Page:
The search for water on other planetary bodies has taken agiant leap forward in recent months. In November, NASA announced that it hadfound substantial quantities of water on the Moon. Earlier this month, theCassini spacecraft obtained data about one of Saturn's moons, Enceladus, that mayconfirm the presence of sub-surface liquid water.
While these missions scour our solar system for tracesof water — a necessary condition for life — a group of scientists islooking beyond, at solar systems light years away. A recent study published inthe journal Astrobiology described using infrared spectroscopy to model thedust surrounding young extrasolar stars to try to detect the presence of hydrousminerals called phyllosilicates.
One of the simplest examples of phyllosilicates is clayminerals. Water is an important part of their chemical structure.
"If you find phyllosilicates, you have most likelyfound liquid water," says lead author Melissa Morris, a visiting professorin the Department of Physics, Astronomy and Materials Science at Missouri StateUniversity and an affiliate of Arizona State University's School of Earth andSpace Exploration. "The objective was to try to determine whether we couldactually detect these wonderful signatures of hydrated minerals almost alwaysproduced by the interaction of liquid water with rock."
In order to determine whether the surface of an extrasolarplanet would contain water, scientists can look at what is called the protoplanetarydisk — a disk of gas and dust surrounding a star during its early stages ofdevelopment. Scientists think planets are born from protoplanetary disksthrough gravitational and electrostatic interactions between particles. So ifscientists can determine the elemental composition of the dusty disks thatorbit young stars, they should be able to predict what sort of planets will eventuallyform.
One school of thought suggests that the Earth acquiredits surface water from asteroids or asteroid-like bodies that were present in itsprotoplanetary disk. The authors of this study used the same assumption forpotential Earth-like planets in othersolar systems. Therefore, if phyllosilicates are found in the protoplanetarydisk of a young extrasolar star, the assumption is that water would most likelybe found on the surface of planets that are later born within the disk. ?(Ofcourse, as Mercury, Venus and Mars illustrate, other conditions will affectwhether a rocky planet ultimately has water.)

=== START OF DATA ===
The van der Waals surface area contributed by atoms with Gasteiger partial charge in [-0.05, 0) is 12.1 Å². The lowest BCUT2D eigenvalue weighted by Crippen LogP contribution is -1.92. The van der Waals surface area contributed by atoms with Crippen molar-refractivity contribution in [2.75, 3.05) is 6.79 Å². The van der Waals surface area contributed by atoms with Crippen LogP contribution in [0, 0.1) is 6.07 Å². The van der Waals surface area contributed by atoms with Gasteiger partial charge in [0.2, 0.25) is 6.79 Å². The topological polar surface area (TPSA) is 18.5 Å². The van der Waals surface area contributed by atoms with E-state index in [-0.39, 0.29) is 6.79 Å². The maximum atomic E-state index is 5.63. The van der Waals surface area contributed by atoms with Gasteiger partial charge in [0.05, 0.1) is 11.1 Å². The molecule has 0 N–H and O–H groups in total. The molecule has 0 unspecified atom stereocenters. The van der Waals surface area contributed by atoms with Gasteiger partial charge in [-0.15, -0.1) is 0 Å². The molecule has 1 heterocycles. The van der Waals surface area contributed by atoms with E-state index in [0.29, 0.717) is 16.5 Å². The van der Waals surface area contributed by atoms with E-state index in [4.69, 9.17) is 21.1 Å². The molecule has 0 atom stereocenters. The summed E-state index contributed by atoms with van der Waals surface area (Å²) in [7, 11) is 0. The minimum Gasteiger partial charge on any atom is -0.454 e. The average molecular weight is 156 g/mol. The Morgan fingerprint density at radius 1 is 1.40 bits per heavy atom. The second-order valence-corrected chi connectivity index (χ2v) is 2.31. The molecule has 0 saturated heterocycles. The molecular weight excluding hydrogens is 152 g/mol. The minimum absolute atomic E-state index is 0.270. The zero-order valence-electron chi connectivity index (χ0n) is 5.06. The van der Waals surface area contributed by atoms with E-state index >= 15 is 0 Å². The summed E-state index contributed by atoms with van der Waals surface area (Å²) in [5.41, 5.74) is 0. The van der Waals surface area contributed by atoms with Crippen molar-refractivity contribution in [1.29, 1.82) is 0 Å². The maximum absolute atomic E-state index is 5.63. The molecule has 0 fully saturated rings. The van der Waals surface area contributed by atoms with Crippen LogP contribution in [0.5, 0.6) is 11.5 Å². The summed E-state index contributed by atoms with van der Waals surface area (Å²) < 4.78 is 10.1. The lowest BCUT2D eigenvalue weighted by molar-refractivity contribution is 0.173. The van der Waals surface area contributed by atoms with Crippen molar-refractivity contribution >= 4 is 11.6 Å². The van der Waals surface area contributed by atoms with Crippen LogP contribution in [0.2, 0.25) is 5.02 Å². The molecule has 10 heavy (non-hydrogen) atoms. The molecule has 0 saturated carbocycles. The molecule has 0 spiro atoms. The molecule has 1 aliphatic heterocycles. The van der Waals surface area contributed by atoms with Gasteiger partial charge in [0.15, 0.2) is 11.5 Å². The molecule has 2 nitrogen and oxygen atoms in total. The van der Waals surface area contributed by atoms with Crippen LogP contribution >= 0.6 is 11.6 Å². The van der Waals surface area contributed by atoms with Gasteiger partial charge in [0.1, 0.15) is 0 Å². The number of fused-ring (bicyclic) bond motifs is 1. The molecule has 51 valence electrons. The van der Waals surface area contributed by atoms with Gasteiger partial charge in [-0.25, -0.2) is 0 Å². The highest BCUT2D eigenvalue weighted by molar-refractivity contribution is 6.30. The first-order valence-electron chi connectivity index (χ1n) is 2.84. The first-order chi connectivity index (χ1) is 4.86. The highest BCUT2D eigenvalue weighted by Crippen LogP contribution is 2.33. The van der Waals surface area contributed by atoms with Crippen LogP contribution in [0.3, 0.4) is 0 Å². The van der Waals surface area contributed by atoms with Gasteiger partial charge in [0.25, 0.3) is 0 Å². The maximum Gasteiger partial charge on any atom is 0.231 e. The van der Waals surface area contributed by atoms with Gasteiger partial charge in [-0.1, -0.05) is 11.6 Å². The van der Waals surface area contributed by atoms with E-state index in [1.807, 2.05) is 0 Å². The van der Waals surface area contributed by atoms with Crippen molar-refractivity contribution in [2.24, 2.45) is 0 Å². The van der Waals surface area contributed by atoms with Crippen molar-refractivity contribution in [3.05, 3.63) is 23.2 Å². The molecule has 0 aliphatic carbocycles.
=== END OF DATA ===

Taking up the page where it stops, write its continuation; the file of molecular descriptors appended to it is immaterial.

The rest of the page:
The scientists hope to someday use instruments such asthe Spitzer Space Telescope and the Stratospheric Observatory for InfraredAstronomy (SOFIA) to determine the composition of exozodiacal dust inextrasolar protoplanetary disks. Before that can be done, however, scientistsmust first determine if detection of particular minerals in these distant systemsis even possible. This study helps scientists determine what signatures to lookfor in disks.
The composition of the dust is identified by studying itsemission features. A common procedure is to use infrared spectroscopy toidentify substances by the infrared wavelengths they absorb or emit. Thisprocedure is often used to detect water on planetary bodies.
Morris and her colleagues began by modeling the infraredemission features of dust that did not contain hydrated minerals, orphyllosilicates. They then changed the mineral mixture by addingphyllosilicates amounting to three percent of the total mixture.
In the paper, Morris and her co-author Steve Desch ofArizona State University claim that unique features indicative of phyllosilicatesin the mid-infrared spectra should make it possible to detect those minerals inprotoplanetary disks.
Scott Sandford, a research astrophysicist at the NASA AmesResearch Center in California who has experience conducting spectroscopy inmeteorites, disagrees. He says proving the presence of phyllosilicates in aprotoplanetary disk is a challenge.
"It is somewhat difficult to identify phyllosilicateswhen they are present in mixtures because they are relatively featureless asopposed to other minerals, which have a lot of structural features in theirspectrum," says Sandford.
Morris says the outcome of this study shows only that, basedon the computer models, it should be possible to detect the presence ofphyllosilicates in protoplanetary disks. It is only the first step in the detectionof water in other solar systems.
"My part was developing the model to determine whetherit could be done," says Morris. "What instruments are available? Of theinstruments we have, do they have the resolution?"
The next step, which Morris has already begun, is to applythis technique to actual data. Morris is now comparing the models to dataobtained from the Spitzer Space Telescope.
Sandford says that will be the real test.
"The basic idea they are espousing is a perfectly goodone," says Sandford. "I'm personally kind of skeptical that you canlocate the phyllosilicates in this disk to the level they suggest. How applicableare those models to the real world?"
Morris says this type of research is also important inunderstanding how planetary systems form in general.
"I'm a huge advocate for looking for water in our ownsolar system," says Morris, "but just to understand the process ofplanetary system formation, we need to go outsideour solar system and look at other systems as well."